Determining Who Is at Fault for a Rear-End Collision

A rear-end car accident occurs when one vehicle collides with the back of another, usually after the lead driver has slowed or come to a halt. These are among the most common types of collisions on the road and can result in serious injuries. In a lawsuit seeking damages, fault is usually placed on the trailing driver. However, there are situations in which the lead driver might be found partially to blame.

The most frequent causes of rear-end collisions are these actions by trailing drivers:

  • Tailgating — Drivers are expected to maintain a safe distance between them and the vehicle ahead. Following too closely leaves the trailing driver too little time to react to a slowdown. There should be at least three seconds between the time the lead vehicle and trailing vehicle pass the same stationary object.
  • Failing to adjust for driving conditions — A New Jersey statute provides that a reasonable following distance depends on the speed of traffic and the condition of the highway. Stopping distance can be greatly altered if there is snow or ice or if the road is in poor repair.
  • Distracted driving — Texting, using a GPS app, eating, drinking or adjusting dashboard controls can all divert a driver's attention from traffic ahead.

The basis for presuming the trailing driver to be at fault is that he or she had the last clear chance to avoid the accident. However, New Jersey applies the rule of comparative negligence, which means that fault can be shared. The lead driver may bear part of the liability for these types of conduct:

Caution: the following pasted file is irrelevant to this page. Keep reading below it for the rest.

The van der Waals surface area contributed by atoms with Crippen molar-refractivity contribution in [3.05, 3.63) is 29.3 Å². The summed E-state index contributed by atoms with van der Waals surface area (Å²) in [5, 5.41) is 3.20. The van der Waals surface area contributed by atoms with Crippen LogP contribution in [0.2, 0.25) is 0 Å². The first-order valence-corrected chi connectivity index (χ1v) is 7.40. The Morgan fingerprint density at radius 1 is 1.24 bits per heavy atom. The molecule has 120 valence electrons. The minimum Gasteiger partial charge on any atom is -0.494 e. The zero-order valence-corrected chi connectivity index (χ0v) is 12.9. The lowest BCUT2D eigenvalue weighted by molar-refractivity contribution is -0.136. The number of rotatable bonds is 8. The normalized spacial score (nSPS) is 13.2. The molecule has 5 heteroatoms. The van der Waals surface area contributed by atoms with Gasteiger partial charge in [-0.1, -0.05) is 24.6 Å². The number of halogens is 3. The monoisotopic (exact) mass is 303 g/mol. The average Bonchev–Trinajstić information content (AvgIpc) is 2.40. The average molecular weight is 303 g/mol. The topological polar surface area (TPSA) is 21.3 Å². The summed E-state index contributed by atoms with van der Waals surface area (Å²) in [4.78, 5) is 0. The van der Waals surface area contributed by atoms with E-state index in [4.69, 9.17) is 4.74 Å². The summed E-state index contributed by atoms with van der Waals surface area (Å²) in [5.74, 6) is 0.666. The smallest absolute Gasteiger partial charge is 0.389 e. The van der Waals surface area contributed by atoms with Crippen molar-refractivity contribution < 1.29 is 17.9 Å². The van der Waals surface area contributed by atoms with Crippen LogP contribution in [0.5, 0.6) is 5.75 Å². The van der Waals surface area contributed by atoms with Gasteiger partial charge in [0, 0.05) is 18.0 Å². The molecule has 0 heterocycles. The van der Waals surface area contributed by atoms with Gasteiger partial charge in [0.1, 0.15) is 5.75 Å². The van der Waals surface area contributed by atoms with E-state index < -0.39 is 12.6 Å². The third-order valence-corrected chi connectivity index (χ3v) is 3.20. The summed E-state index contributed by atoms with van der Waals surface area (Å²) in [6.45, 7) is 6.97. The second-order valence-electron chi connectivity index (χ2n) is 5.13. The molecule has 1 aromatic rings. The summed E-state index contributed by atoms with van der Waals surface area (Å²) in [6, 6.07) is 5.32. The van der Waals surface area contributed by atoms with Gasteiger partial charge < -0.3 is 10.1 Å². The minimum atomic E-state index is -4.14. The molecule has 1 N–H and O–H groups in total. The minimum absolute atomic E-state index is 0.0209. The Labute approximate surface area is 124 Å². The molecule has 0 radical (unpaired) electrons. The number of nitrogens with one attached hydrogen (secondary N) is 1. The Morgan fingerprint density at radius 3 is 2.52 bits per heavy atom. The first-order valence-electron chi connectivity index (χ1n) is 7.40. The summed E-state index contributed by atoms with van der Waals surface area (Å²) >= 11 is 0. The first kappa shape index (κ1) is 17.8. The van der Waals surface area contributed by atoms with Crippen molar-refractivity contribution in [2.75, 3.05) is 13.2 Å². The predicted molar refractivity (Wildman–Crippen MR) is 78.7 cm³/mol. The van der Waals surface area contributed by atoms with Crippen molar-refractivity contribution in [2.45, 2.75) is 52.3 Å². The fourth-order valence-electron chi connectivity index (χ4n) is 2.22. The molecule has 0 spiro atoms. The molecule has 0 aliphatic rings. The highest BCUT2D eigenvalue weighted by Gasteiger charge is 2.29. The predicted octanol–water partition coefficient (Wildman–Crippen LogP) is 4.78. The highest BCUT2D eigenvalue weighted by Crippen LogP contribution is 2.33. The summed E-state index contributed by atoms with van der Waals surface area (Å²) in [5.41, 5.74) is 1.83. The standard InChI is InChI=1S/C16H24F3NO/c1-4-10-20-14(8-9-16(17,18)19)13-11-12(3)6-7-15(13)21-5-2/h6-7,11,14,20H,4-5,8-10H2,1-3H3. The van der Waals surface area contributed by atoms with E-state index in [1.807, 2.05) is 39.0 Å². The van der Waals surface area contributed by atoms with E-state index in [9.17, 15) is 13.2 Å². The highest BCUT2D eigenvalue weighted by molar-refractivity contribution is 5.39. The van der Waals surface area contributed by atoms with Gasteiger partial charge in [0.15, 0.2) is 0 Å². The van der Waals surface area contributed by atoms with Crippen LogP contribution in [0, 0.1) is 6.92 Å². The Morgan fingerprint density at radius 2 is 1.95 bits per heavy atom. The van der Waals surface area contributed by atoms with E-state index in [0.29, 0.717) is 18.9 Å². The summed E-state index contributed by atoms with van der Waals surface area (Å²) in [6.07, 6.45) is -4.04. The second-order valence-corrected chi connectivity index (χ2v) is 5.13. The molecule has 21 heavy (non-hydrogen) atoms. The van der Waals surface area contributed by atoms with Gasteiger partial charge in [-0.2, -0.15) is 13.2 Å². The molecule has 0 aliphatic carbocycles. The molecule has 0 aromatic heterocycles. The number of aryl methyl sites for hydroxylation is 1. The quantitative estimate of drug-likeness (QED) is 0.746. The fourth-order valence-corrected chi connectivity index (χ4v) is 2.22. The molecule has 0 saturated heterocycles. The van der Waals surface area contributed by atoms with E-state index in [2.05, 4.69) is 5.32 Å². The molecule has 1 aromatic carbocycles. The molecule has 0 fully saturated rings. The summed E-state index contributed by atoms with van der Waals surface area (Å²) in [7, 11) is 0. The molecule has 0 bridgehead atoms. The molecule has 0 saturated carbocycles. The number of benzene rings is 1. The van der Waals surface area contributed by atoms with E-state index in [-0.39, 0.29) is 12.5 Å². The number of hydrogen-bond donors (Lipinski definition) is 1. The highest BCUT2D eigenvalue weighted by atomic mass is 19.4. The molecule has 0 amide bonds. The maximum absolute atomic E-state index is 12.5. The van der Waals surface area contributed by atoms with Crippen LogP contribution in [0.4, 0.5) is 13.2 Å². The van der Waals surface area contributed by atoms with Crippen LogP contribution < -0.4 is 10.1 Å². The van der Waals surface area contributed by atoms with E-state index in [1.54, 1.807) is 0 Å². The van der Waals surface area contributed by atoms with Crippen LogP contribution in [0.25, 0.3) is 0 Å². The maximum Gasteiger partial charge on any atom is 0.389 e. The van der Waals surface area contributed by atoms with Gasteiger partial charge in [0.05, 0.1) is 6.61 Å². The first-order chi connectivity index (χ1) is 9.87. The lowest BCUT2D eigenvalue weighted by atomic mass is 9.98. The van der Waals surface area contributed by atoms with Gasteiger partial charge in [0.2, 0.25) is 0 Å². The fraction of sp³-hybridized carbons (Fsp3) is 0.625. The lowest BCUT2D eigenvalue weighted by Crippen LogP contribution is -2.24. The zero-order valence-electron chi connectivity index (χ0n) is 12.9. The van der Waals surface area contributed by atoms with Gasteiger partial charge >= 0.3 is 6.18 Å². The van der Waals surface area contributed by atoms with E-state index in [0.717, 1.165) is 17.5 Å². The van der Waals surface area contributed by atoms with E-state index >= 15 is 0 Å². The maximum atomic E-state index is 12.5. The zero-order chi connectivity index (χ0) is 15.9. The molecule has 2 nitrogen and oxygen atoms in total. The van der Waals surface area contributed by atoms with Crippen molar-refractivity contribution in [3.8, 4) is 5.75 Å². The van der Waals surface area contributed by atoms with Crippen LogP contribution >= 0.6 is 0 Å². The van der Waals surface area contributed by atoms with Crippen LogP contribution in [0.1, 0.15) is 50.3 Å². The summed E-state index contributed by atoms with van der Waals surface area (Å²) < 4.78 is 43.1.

• Sudden slowdowns or stops — Making an unexpected stop or drastic slowdown that is not warranted by road or traffic conditions can shift part of the fault to the lead driver. This is especially true when the incident occurs on a highway where traffic is moving normally.
  • Driving without working brake lights or hazard lights — A common cause for rear-end collisions is a lack of functioning brake lights on the lead vehicle or on a trailer it is pulling. Not using hazard lights when moving well below the speed limit can also contribute to a collision.
  • Brake-checking or sudden reversing — Aggressive behavior such as brake-checking (suddenly slamming on the brakes) or reversing gear unexpectedly can make the lead driver partly at fault for the accident, even if the trailing driver was following too closely.

If you have been injured in a rear-end collision, you should call 9-1-1 promptly. Gather information, including driver and vehicle identification. Take photos of the vehicles and the accident scene and get contact information for any witnesses. Seek medical attention as soon as possible. Then contact an experienced automobile injury attorney who can assess your ability to recover damages.

Seigel Law in Ridgewood focuses exclusively on personal injury recovery. We represent injured accident victims throughout northern New Jersey, including Bergen, Passaic, Essex and Hudson counties. Call us at 201-444-4000 or contact us online to schedule your free consultation.

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